On Tuesday, September 28, 2010 3:36:11 pm Pawel Jakub Dawidek wrote:
> On Tue, Sep 28, 2010 at 03:04:11PM -0400, John Baldwin wrote:
> > I'm suggesting they provide us the core.txt.X file, not the full minidump.
> > A developer could then ask them to run specific commands from a subsequent
> > kgdb session to obtain more details.
> But you still will have your kernel memory dumped to disk. This is
> probably not a problem for most of the users, though.
I think that set of users is sufficiently small that they could choose a
> > > You can always ask user to add this one-line to rc.conf to turn
> > > minidump on and provide you the info that was missing in textdump.
> > This only works for easily reproducible bugs, and in that case they can turn
> > on dumps later without a need for it to be automatic at all.
> And I'm arguing that those are very rare situations where there is a
> bug, which is hard to reproduce and where textdump won't be of any help.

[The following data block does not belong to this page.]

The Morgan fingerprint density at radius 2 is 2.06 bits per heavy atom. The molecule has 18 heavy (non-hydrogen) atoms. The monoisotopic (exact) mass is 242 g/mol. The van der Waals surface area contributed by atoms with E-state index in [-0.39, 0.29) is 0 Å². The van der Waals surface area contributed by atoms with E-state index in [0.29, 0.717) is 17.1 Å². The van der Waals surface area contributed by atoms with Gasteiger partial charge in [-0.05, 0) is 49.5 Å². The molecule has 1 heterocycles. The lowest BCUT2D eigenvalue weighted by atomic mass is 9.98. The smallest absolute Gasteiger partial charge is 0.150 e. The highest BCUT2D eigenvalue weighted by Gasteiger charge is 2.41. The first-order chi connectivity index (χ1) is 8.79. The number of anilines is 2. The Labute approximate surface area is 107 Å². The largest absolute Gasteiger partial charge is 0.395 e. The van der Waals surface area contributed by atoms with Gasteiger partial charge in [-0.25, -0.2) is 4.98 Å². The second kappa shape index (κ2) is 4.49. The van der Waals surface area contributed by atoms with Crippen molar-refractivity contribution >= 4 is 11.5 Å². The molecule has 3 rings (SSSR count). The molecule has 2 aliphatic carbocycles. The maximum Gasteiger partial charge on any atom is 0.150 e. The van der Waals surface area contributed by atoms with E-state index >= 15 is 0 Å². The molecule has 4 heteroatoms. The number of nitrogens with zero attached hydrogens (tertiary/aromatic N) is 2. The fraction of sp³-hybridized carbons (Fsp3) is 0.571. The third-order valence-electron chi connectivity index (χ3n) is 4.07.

Actually, this can be quite common. A stack trace alone can get you started,
but the ability to check the value and state of local variables at various
frames on the stack can be key to figuring out many panics.
I also tended to prefer DDB several years ago, but while working at a
large FreeBSD consumer with lots of machines, I found that many panics are
not, in fact, very reproducible. Even for ones that are, the machine that
caused the issue may not be available for testing (it's a production
machine after all), so one has to make the most of post-mortem analysis and
not rely on repeatedly panic'ing a machine to debug issues. In this case,
kgdb is far, far more useful than ddb.
None of us are smart enough to figure out all the things that ddb should
possibly dump in a textdump to handle every possible panic, but with kgdb
you can query new data after initial investigation of the problem.